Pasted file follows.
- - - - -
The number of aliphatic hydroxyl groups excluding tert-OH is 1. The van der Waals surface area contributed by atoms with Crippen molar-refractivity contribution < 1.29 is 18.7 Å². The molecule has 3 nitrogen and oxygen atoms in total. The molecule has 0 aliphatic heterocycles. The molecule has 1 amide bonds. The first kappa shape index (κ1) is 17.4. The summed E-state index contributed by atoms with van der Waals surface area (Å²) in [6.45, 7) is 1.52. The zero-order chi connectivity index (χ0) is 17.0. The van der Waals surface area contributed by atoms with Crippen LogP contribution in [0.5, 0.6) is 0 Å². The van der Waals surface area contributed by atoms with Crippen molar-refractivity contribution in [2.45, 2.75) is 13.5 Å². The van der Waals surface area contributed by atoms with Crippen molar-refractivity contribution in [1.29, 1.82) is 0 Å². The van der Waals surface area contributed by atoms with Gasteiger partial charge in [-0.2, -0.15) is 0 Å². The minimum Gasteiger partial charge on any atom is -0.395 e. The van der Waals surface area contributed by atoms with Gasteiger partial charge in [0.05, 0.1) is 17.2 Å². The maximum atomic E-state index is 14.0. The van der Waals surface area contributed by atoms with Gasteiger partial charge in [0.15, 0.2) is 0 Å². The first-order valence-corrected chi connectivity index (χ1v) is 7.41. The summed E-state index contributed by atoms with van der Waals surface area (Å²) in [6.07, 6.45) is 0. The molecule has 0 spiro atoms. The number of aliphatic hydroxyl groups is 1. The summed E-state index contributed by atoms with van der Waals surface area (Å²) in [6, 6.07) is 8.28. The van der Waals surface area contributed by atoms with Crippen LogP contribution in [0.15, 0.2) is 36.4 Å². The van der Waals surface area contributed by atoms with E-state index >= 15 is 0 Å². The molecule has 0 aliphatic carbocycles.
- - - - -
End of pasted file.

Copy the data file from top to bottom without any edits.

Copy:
The number of aliphatic hydroxyl groups excluding tert-OH is 1. The van der Waals surface area contributed by atoms with Crippen molar-refractivity contribution < 1.29 is 18.7 Å². The molecule has 3 nitrogen and oxygen atoms in total. The molecule has 0 aliphatic heterocycles. The molecule has 1 amide bonds. The first kappa shape index (κ1) is 17.4. The summed E-state index contributed by atoms with van der Waals surface area (Å²) in [6.45, 7) is 1.52. The zero-order chi connectivity index (χ0) is 17.0. The van der Waals surface area contributed by atoms with Crippen LogP contribution in [0.5, 0.6) is 0 Å². The van der Waals surface area contributed by atoms with Crippen molar-refractivity contribution in [2.45, 2.75) is 13.5 Å². The van der Waals surface area contributed by atoms with Crippen molar-refractivity contribution in [1.29, 1.82) is 0 Å². The van der Waals surface area contributed by atoms with Gasteiger partial charge in [-0.2, -0.15) is 0 Å². The minimum Gasteiger partial charge on any atom is -0.395 e. The van der Waals surface area contributed by atoms with Gasteiger partial charge in [0.05, 0.1) is 17.2 Å². The maximum atomic E-state index is 14.0. The van der Waals surface area contributed by atoms with Gasteiger partial charge in [0.15, 0.2) is 0 Å². The first-order valence-corrected chi connectivity index (χ1v) is 7.41. The summed E-state index contributed by atoms with van der Waals surface area (Å²) in [6.07, 6.45) is 0. The molecule has 0 spiro atoms. The number of aliphatic hydroxyl groups is 1. The summed E-state index contributed by atoms with van der Waals surface area (Å²) in [6, 6.07) is 8.28. The van der Waals surface area contributed by atoms with Crippen LogP contribution in [0.15, 0.2) is 36.4 Å². The van der Waals surface area contributed by atoms with E-state index >= 15 is 0 Å². The molecule has 0 aliphatic carbocycles.